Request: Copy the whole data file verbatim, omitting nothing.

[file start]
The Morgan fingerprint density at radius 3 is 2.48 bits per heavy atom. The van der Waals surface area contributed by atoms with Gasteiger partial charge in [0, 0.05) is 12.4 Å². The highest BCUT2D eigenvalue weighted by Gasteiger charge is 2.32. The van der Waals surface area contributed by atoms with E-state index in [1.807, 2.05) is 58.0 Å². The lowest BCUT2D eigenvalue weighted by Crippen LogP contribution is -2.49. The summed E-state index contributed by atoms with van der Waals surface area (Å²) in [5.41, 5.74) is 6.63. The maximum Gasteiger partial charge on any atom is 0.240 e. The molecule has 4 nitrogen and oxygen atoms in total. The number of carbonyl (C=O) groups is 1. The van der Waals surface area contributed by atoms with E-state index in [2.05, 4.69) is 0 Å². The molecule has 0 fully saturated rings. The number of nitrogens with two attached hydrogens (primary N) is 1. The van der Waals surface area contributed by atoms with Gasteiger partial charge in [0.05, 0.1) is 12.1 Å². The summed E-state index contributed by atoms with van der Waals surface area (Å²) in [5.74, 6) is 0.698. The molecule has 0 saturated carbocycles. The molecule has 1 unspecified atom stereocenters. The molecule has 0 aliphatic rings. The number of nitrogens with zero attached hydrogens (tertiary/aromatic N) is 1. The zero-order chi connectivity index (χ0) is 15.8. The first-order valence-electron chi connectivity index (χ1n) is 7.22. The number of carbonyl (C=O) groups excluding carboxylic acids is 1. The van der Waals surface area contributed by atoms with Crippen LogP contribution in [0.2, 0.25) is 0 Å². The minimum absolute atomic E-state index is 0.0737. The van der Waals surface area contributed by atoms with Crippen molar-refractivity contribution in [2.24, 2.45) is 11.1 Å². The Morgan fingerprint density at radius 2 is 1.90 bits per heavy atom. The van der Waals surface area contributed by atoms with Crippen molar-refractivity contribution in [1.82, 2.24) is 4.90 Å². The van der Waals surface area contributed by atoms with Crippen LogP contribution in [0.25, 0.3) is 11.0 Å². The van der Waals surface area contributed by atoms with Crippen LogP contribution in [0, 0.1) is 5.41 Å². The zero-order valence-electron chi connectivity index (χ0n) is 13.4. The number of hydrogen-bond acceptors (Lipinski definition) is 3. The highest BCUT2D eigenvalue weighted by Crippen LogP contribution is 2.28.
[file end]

The Morgan fingerprint density at radius 3 is 2.48 bits per heavy atom. The van der Waals surface area contributed by atoms with Gasteiger partial charge in [0, 0.05) is 12.4 Å². The highest BCUT2D eigenvalue weighted by Gasteiger charge is 2.32. The van der Waals surface area contributed by atoms with E-state index in [1.807, 2.05) is 58.0 Å². The lowest BCUT2D eigenvalue weighted by Crippen LogP contribution is -2.49. The summed E-state index contributed by atoms with van der Waals surface area (Å²) in [5.41, 5.74) is 6.63. The maximum Gasteiger partial charge on any atom is 0.240 e. The molecule has 4 nitrogen and oxygen atoms in total. The number of carbonyl (C=O) groups is 1. The van der Waals surface area contributed by atoms with E-state index in [2.05, 4.69) is 0 Å². The molecule has 0 fully saturated rings. The number of nitrogens with two attached hydrogens (primary N) is 1. The van der Waals surface area contributed by atoms with Gasteiger partial charge in [0.05, 0.1) is 12.1 Å². The summed E-state index contributed by atoms with van der Waals surface area (Å²) in [5.74, 6) is 0.698. The molecule has 0 saturated carbocycles. The molecule has 1 unspecified atom stereocenters. The molecule has 0 aliphatic rings. The number of nitrogens with zero attached hydrogens (tertiary/aromatic N) is 1. The zero-order chi connectivity index (χ0) is 15.8. The first-order valence-electron chi connectivity index (χ1n) is 7.22. The number of carbonyl (C=O) groups excluding carboxylic acids is 1. The van der Waals surface area contributed by atoms with Crippen LogP contribution in [0.2, 0.25) is 0 Å². The minimum absolute atomic E-state index is 0.0737. The van der Waals surface area contributed by atoms with Crippen molar-refractivity contribution in [2.24, 2.45) is 11.1 Å². The Morgan fingerprint density at radius 2 is 1.90 bits per heavy atom. The van der Waals surface area contributed by atoms with Crippen molar-refractivity contribution in [1.82, 2.24) is 4.90 Å². The van der Waals surface area contributed by atoms with Crippen LogP contribution in [0.25, 0.3) is 11.0 Å². The van der Waals surface area contributed by atoms with Crippen LogP contribution in [0, 0.1) is 5.41 Å². The zero-order valence-electron chi connectivity index (χ0n) is 13.4. The number of hydrogen-bond acceptors (Lipinski definition) is 3. The highest BCUT2D eigenvalue weighted by Crippen LogP contribution is 2.28.